The Source of All Love

Key Verse: “Beloved, if God so loved us, we ought also to love one another.”
—I John 4:11

Selected Scripture:
I John 4:7-19

THE NEW TESTAMENT WAS written in the Greek language, and two different sets of Greek words have been translated as the English word “love” in the King James Bible. The Greek word phileo describes a love associated with personal attachment, such as the love of family or friends, given out of a sense of mutual affection. The expression “brotherly love” is a translation of the Greek word philadelphia, the noun form of the verb phileo.

The Greek words agape and agapao are the noun and verb forms of a different type of love. Agape is an unselfish, sacrificing love, given whether merited or not, and regardless of mutual fondness. It is a godlike love. The Apostle John uses these words frequently. In his three epistles, the word love appears thirty-eight times, and all are translated from agape or agapao.

In the verses of our lesson, John uses these Greek words to describe God’s love. “Love is of God; … God is love.” (I John 4:7,8) Describing how God has exercised his love through Jesus, John continues, “This is how God showed his love among us: He sent his one and only Son into the world that we might live through him. … [He] sent his Son as an atoning sacrifice for our sins.” (vss. 9,10, New International Version) In John’s gospel, he similarly refers to this great manifestation of God’s love: “God so loved the world, that he gave his only begotten Son, that whosoever believeth in him should not perish, but have everlasting life.”—John 3:16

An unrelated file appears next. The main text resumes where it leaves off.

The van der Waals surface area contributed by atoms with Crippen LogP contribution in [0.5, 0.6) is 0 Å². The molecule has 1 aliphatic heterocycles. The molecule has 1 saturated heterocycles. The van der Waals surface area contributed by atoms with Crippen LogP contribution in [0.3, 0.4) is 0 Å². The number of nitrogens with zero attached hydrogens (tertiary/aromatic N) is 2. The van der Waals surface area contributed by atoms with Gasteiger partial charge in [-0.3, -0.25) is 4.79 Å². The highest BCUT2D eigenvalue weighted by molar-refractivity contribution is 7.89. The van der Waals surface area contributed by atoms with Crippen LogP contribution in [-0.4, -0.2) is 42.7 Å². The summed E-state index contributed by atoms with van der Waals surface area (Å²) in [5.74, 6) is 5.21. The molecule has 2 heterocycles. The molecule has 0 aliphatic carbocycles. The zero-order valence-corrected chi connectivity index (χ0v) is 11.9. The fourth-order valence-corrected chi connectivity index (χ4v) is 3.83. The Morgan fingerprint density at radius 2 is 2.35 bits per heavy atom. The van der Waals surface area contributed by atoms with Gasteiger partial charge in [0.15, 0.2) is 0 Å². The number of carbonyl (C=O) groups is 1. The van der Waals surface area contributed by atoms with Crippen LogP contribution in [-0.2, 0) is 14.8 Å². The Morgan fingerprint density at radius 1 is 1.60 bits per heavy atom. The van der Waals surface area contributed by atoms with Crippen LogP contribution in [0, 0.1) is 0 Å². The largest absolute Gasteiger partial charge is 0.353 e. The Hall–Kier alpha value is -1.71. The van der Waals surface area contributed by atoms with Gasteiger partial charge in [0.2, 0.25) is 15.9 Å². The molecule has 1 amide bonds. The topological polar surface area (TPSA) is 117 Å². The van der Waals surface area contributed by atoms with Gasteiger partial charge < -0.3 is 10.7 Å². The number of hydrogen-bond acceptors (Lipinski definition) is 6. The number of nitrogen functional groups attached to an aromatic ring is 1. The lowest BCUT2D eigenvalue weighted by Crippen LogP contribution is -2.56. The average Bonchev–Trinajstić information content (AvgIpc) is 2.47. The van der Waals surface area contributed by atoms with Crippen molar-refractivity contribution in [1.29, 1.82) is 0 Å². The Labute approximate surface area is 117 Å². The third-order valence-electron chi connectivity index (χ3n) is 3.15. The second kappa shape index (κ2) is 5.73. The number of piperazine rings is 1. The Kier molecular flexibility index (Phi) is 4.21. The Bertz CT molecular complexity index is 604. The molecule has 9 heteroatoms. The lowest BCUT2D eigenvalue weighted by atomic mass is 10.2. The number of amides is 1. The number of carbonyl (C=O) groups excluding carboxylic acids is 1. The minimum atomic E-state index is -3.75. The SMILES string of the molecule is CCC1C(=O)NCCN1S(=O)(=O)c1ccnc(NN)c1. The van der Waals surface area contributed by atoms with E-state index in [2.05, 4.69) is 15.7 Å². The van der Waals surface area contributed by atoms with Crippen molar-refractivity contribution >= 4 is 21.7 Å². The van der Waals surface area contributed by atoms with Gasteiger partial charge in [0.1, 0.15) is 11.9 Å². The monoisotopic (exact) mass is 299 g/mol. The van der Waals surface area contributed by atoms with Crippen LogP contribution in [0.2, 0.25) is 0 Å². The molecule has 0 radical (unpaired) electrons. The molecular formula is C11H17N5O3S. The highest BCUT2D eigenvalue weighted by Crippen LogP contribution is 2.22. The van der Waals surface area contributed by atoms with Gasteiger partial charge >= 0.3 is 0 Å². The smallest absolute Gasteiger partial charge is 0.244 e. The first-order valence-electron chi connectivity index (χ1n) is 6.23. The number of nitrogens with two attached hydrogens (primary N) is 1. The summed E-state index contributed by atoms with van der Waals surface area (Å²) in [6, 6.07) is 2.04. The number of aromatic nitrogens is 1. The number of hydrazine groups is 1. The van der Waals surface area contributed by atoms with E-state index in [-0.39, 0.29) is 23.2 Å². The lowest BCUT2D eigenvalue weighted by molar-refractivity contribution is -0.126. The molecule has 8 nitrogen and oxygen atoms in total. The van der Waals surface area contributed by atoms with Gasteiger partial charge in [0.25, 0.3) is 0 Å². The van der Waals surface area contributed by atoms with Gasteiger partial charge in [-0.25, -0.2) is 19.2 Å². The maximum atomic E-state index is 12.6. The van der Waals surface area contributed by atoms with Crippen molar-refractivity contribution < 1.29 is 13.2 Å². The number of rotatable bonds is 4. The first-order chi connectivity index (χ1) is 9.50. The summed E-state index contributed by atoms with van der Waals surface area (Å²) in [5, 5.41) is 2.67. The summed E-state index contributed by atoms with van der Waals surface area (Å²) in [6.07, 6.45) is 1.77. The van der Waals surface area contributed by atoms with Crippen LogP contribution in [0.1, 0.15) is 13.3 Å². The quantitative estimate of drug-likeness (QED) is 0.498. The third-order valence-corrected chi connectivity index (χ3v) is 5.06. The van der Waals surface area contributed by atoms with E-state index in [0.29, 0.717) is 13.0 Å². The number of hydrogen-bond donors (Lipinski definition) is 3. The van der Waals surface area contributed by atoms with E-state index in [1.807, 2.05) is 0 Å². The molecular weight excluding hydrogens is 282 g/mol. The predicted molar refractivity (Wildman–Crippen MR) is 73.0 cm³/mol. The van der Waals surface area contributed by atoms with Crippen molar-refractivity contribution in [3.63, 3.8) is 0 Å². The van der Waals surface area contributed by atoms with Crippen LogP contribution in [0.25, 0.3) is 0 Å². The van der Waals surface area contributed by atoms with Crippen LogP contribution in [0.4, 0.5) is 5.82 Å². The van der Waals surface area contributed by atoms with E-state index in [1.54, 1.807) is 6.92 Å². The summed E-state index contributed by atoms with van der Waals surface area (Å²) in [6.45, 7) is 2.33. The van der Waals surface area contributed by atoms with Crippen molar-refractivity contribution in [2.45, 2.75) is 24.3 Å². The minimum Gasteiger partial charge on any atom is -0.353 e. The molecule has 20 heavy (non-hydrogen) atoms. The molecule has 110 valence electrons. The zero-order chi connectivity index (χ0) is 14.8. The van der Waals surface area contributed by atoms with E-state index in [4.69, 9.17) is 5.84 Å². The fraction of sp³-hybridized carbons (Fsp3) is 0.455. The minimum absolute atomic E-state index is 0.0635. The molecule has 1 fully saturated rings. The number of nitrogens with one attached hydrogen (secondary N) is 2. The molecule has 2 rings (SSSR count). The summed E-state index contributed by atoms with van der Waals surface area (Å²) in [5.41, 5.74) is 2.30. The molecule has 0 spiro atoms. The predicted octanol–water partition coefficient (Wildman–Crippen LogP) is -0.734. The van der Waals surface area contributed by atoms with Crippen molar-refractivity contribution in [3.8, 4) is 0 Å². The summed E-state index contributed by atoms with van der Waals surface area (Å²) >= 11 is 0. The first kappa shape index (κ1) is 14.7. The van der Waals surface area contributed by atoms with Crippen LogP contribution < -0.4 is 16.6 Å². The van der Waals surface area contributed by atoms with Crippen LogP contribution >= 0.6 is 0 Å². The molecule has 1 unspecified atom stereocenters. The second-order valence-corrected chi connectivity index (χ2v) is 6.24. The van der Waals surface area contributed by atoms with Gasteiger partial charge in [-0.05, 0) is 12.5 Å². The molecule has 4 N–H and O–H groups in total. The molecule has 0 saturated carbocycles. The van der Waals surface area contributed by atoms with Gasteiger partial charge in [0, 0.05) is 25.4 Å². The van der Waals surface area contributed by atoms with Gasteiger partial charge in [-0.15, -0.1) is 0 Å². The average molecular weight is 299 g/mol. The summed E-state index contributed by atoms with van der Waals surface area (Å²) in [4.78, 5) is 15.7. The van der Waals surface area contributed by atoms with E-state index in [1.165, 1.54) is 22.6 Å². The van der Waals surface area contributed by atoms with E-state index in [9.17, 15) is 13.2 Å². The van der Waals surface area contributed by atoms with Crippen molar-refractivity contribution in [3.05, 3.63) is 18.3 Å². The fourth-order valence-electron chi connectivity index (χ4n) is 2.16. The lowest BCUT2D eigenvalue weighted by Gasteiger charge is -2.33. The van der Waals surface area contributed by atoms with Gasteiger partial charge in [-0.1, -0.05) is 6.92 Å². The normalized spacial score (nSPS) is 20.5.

The true Christian will desire to develop an unselfish, sacrificing, love. Such love goes beyond merely a benevolent feeling, or mutual affection, exercised one toward another. Rather, it is a love which impels one to sacrifice self-interest, pleasure, comfort, time, strength, and all that one has, for the blessing of others. This kind of “love [for] one another,” as cited in our Key Verse, requires much heart-searching, self-examination, and is developed over a period of time.

“If we love one another, God lives in us and his love is made complete in us. … Whoever lives in love lives in God, and God in him.” (I John 4:12,16, NIV) God accepts our love for one another as a manifestation of our love for him. Thus, we ask: Do we have a genuine interest and concern for our brethren’s highest spiritual welfare? When we learn of their difficult experiences, do we have sympathy and compassion? Do we pray for them, asking for grace, strength, and for the will of our Heavenly Father to be done on their behalf in all matters? Do we take time to encourage our brethren by sharing Scriptural promises in a note, an email, or by calling them?

Another test of whether we are developing agape love is our exercise of it toward all mankind, and having love even for our enemies. (Matt. 5:44,45) Unselfish love will cause us to have sympathy and to show mercy toward them. If our enemies, at some time in the future, are enlightened by the truth of God’s Word and, by his grace, manifest a desire to make amends for their wrongdoing, we will rejoice, if we truly have selfless love for them.

Let us seek to develop this kind of love, remembering that God is its source. If we fail, at times, in manifesting love toward our brethren, to mankind, or even for our enemies, we should not be discouraged. Instead, we should seek the throne of grace for God’s forgiveness, and ask for a greater measure of his spirit of agape love.—II Tim. 1:7